In the future, glowing on the big screen at Campbelltown stadium, there will be a neon sign beckoning fans to choose a side. It’ll simply read: Milicic versus Stajcic.
As the world game comes to an abrupt halt with the outbreak of the coronavirus, Hull City sit 21st in the Championship, only two points away from the relegation zone.
The Yorkshire club, who were in the Premier League as recently as 2017, now sit in a precarious position if and when the season resumes. But after finishing a reasonably comfortable 13th last season, despite early wobbles in the season, how has it gone so wrong for the Tigers this campaign?
Well, the first half of the season wasn’t going too badly, with a win on New Year’s Day propelling Hull to eighth in the Championship, only a point outside of the play-offs. They had also scored 40 goals by that stage, second most behind QPR out of teams not in the top six. But then it went very bad, very quickly.
Three losses in a row in the league in the rest of January took Hull firmly out of the play-off hunt, with mid-table mediocrity looking the most likely destination as only an extraordinary run of bad results could threaten this Hull side with a relegation battle. But on January 31, the deadline day for the winter window, things went from bad to worse at the KCOM Stadium.
With safety surely all but assured at this stage, Hull City owner and chairman Assem Allam decided to cash in on his two most prized assets, with Kamil Grosicki heading to West Brom in a deal worth £900,000, as well as talisman Jarrod Bowen moving to West Ham for a record £18 million. A loan move for Peterborough attacker Marcus Maddison softened the blow somewhat, but the club had just lost its star player and its second best player in the matter of hours.
However, Hull were nowhere near as safe as Allam thought, with the club almost solely reliant on Bowen and Grosicki to provide the entire attacking threat of the team before their departure. A deeper delve into the stats proves just how integral the two attackers were to the Tigers’ season. Up until his move to the Hammers, Jarrod Bowen had played in every minute of Hull’s season with a direct contribution in over 60 per cent of the side’s goals.
It is clear that Bowen was the key creator in this side, but experienced Polish winger Grosicki also chipped in with six goals and five assists (second to only Bowen’s tally in the squad) as well as 1.9 key passes per game, even higher than Bowen’s 1.5 and 12th best in the league. If there was a player that could potentially fill the massive boots left by Bowen, it was Grosicki, but the 31-year-old was also cashed in on by Allam.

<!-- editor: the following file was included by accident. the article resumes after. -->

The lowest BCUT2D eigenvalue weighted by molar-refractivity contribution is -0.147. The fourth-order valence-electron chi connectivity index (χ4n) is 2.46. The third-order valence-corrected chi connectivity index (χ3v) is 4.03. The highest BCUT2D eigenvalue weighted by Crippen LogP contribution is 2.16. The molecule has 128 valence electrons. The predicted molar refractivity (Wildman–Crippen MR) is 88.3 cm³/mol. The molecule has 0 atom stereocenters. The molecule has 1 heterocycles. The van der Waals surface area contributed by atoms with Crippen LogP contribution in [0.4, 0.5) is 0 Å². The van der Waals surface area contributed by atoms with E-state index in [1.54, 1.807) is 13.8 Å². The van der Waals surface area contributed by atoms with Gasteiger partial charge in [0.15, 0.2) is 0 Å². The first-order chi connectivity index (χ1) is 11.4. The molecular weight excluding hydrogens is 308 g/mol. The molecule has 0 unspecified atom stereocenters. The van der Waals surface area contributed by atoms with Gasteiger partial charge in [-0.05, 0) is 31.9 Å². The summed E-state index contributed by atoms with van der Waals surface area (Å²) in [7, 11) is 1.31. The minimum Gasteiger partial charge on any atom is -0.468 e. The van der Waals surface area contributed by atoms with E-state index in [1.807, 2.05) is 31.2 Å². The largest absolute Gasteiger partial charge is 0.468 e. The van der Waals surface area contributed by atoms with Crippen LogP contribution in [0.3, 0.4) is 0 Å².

Marcus Maddison was signed on loan from League One side Peterborough to provide Grant McCann’s side with some form of attacking relief, but his underwhelming numbers since joining the Tigers, just one goal and no assists in seven league appearances, leaves a lot to be desired for in attack. Since a New Year’s Day victory over Sheffield Wednesday, they have scored just nine goals in 11 games, joint worst in the league with Wednesday.
But that isn’t even the worst of it. Since that win over the Sheffield club, they are yet to win a game, with nine losses and two draws between that clash and their most recent 5-1 loss to Stoke. In that period, they have conceded 29 goals, six more than any other side, and that includes four occasions in which they have shipped four or more goals. They have also only picked up two points, which is seven less than any other team in the Championship and the least across any team in England’s top four divisions in that period.
When football resumes in a number of months, Hull will face very much an uphill battle for survival. After the sale of their two most influential players in Bowen and Grosicki, they lack the goal threat to score themselves away from the drop, nor do they have a sturdy enough defence repel the likes of West Brom and Bristol City, who they still face this season. Their next game, whenever it is played, is possibly the most crucial game of the season as they go head to head with relegation rivals Charlton Athletic.
In hindsight, it is easy to say that Allam made an extremely risky decision in selling both Bowen and Grosicki in a number of hours, and that risk has embroiled Hull in a relegation battle they simply weren’t prepared for. Only time will tell if Allam’s mistake costs Hull City their status as a Championship club, with the likelihood of Hull becoming a League One club for the first time since 2005 looking more and more likely.